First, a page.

By Jeff Brumley // Baptist News Global

This is an excerpt. The full article is available online at the Baptist News Global website. 

Eighty-three nations have an official, state-endorsed religion or they give preferred treatment to one over others, according to new research.

The Pew Research Center study listed the United States among 106 countries that have no official or preferred faith.

But is that changing?

To some observers, it seems so given the increasingly blurry lines between church and state.

Appearing to erode that historic separation in the U.S. is the cozy relationship between Donald Trump and conservative evangelical leaders. Images of pastors, many of them Southern Baptists, laying hands on and praying with the president have raised concerns among those who believe the chief executive must avoid such faith-based favoritism.

Cabinet-level Bible studies at least give the impression that a preferred, if not official, American religion is emerging.

“They’ve been called the most evangelical Cabinet in history — men and women who don’t mince words when it comes to where they stand on God and the Bible,” the Christian Broadcasting Network declared in July.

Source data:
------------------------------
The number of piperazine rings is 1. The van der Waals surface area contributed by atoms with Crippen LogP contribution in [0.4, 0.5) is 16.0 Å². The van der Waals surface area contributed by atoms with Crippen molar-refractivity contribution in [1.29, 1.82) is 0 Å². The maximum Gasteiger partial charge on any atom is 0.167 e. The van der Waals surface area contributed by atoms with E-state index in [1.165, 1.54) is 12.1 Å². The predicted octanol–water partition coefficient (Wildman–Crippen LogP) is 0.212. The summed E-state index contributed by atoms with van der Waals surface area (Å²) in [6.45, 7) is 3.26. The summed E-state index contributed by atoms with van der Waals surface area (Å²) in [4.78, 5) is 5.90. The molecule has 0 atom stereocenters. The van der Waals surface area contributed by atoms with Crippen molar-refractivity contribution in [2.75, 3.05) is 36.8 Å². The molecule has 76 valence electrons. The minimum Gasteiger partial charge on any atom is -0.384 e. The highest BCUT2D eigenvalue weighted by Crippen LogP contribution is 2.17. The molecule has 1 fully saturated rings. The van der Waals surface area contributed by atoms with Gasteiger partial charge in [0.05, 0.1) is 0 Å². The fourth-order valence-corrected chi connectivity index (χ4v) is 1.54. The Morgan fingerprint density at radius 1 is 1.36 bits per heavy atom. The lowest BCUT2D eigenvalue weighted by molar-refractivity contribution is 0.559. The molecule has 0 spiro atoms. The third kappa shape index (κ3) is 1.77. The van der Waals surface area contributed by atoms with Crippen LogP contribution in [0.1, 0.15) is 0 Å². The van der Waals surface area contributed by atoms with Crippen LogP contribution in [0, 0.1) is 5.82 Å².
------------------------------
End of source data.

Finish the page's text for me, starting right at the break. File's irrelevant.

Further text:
Another step toward a state-sanctioned religion, many say, is the White House campaign to weaken or eliminate the Johnson Amendment. That would open the door for churches to offer political and financial support to candidates and causes. The consequences would be detrimental to the separation of church and state, opponents say.

“Inviting churches to intervene in campaigns with tax-deductible offerings would fundamentally change our houses of worship,” the Baptist Joint Committee for Religious Liberty warned in February about efforts to water down or eliminate the amendment. “It would usher our partisan divisions into the pews and harm the church’s ability to provide refuge.”

But do these trends herald the coming of state-based Christianity in the United States? Church historian Bill Leonard doesn’t think so.

Just do the math.

“The groups of people who would favor some sort of national ownership of Christianity are shrinking,” said Leonard, an expert on American religion and a professor at Wake Forest University Divinity School.

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